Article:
Comparing 6-minute walk versus treadmill walking distance as outcomes in randomized trials of peripheral artery disease

Mary M. McDermott, Jack M. Guralnik, Lu Tian, Lihui Zhao, Tamar S. Polonsky, Melina R. Kibbe, Michael H. Criqui, Dongxue Zhang, Michael S. Conte, Kathryn Domanchuk, Lingyu Li, Robert Sufit, Christiaan Leeuwenburgh, Luigi Ferrucci

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29 Scopus citations


Background: Randomized trials of people with peripheral artery disease (PAD) and intermittent claudication have traditionally used maximal treadmill walking distance as the primary outcome, but the 6-minute walk test is increasingly used as a primary outcome in randomized trials of PAD. This study compared relative changes in maximal treadmill walking distance versus 6-minute walk distance in response to a therapeutic intervention or control in randomized trials of participants with PAD. Methods: Data from four randomized trials of therapeutic interventions in participants with PAD that measured both 6-minute walk and treadmill walking performance at baseline and the 6-month follow-up were combined. Two trials studied supervised treadmill exercise, one studied home-based walking exercise, and one studied resveratrol. Results: Of 467 participants (mean age, 69.8; standard deviation, 9.7), the mean ankle-brachial index was 0.66 (standard deviation, 0.17). At the 6-month follow-up, participants with PAD randomized to control or placebo significantly declined in 6-minute walk distance (−10.2 m; 95% confidence interval, −18.2 to −2.2; P =.013), but improved maximal treadmill walking distance (+25.7 m; 95% CI, +6.0 to +45.3 m; P =.010; difference between change in 6-minute walk versus maximal treadmill walking distance: −37.3 m; 95% CI, −56.4 to −18.2; P <.001). Home-based exercise improved the 6-minute walk distance by 43.2 m (95% CI, +28.4 to +57.9), and supervised treadmill exercise improved the 6-minute walk distance by 25.0 m (95% CI, +14.7 to +35.2; mean difference, +18.2 m favoring home-based exercise [95% CI, +0.2 to +36.2 m; P =.048]). Among all participants, the presence (vs absence) of treadmill exercise training was associated with a 141.3-m greater improvement in maximal treadmill walking distance compared to 6-minute walk distance (95% CI, 88.2-194.4; P <.001), suggesting a benefit from treadmill training on the treadmill outcome. Conclusions: Maximal treadmill walking distance and the 6-minute walk distance are not interchangeable outcomes in participants with PAD. Participants with PAD randomized to control groups improved treadmill walking distance but simultaneously meaningfully declined in 6-minute walk distance. Supervised treadmill exercise training amplified improvement in treadmill walking distance because of a training to the outcome measure phenomenon.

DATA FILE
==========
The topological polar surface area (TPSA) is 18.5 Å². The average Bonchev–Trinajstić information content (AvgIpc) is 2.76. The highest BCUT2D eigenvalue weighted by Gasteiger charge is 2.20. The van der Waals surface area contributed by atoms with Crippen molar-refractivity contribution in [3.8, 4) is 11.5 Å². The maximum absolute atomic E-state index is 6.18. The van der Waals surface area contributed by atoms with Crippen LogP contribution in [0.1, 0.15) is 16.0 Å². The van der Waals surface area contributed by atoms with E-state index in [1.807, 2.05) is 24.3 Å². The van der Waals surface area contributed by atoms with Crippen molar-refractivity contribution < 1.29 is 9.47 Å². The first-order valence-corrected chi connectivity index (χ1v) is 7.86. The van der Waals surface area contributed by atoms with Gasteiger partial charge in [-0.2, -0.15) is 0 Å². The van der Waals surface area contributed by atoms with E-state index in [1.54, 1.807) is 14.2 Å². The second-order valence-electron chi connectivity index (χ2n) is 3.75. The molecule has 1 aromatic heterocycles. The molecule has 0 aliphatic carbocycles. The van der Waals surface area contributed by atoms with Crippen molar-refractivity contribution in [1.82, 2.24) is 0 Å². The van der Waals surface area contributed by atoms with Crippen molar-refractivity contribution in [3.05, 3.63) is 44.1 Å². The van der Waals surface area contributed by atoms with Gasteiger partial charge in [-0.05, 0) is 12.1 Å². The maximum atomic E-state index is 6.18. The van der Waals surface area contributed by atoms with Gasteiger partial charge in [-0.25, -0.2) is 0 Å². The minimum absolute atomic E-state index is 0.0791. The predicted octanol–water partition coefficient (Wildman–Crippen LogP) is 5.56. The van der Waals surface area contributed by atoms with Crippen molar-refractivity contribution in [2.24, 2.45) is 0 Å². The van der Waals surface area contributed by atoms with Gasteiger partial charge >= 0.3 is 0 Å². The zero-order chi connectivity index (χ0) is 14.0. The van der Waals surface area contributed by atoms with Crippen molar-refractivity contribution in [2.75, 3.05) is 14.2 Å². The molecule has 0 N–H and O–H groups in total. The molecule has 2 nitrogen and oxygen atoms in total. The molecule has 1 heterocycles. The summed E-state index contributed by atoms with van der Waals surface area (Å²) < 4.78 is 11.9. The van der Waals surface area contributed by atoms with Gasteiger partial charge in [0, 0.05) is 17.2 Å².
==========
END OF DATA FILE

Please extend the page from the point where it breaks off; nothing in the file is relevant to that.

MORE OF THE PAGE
Original languageEnglish
Pages (from-to)988-1001
Number of pages14
JournalJournal of Vascular Surgery
Issue number3
StatePublished - Mar 2020
Externally publishedYes


  • 6-Minute walk
  • Clinical trials
  • Disability
  • Functional status
  • Peripheral artery disease


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